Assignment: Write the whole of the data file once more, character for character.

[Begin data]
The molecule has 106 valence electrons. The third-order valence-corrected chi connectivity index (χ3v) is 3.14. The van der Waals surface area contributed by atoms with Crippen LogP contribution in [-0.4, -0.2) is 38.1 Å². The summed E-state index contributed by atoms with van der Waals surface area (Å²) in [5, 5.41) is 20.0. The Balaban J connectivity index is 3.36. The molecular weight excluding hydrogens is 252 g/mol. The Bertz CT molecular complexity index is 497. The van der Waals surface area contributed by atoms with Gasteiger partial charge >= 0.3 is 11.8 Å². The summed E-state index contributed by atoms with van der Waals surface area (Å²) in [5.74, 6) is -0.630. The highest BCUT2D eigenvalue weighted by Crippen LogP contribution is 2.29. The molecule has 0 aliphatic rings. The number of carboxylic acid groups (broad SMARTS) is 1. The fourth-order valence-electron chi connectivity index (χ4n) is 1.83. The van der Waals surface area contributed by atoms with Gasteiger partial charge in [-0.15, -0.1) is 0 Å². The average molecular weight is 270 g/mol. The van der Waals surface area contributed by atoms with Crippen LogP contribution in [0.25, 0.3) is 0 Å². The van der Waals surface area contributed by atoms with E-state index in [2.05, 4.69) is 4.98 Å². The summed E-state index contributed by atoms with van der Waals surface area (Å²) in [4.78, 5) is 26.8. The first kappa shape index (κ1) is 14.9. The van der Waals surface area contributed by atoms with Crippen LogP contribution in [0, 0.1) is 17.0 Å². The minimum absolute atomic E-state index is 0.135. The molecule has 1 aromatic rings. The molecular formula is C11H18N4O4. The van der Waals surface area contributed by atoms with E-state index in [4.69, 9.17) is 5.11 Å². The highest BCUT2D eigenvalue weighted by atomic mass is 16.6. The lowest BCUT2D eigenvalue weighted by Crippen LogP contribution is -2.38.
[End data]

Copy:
The molecule has 106 valence electrons. The third-order valence-corrected chi connectivity index (χ3v) is 3.14. The van der Waals surface area contributed by atoms with Crippen LogP contribution in [-0.4, -0.2) is 38.1 Å². The summed E-state index contributed by atoms with van der Waals surface area (Å²) in [5, 5.41) is 20.0. The Balaban J connectivity index is 3.36. The molecular weight excluding hydrogens is 252 g/mol. The Bertz CT molecular complexity index is 497. The van der Waals surface area contributed by atoms with Gasteiger partial charge >= 0.3 is 11.8 Å². The summed E-state index contributed by atoms with van der Waals surface area (Å²) in [5.74, 6) is -0.630. The highest BCUT2D eigenvalue weighted by Crippen LogP contribution is 2.29. The molecule has 0 aliphatic rings. The number of carboxylic acid groups (broad SMARTS) is 1. The fourth-order valence-electron chi connectivity index (χ4n) is 1.83. The van der Waals surface area contributed by atoms with Gasteiger partial charge in [-0.15, -0.1) is 0 Å². The average molecular weight is 270 g/mol. The van der Waals surface area contributed by atoms with Crippen LogP contribution in [0.25, 0.3) is 0 Å². The van der Waals surface area contributed by atoms with E-state index in [2.05, 4.69) is 4.98 Å². The summed E-state index contributed by atoms with van der Waals surface area (Å²) in [4.78, 5) is 26.8. The first kappa shape index (κ1) is 14.9. The van der Waals surface area contributed by atoms with Crippen LogP contribution in [0, 0.1) is 17.0 Å². The minimum absolute atomic E-state index is 0.135. The molecule has 1 aromatic rings. The molecular formula is C11H18N4O4. The van der Waals surface area contributed by atoms with E-state index in [4.69, 9.17) is 5.11 Å². The highest BCUT2D eigenvalue weighted by atomic mass is 16.6. The lowest BCUT2D eigenvalue weighted by Crippen LogP contribution is -2.38.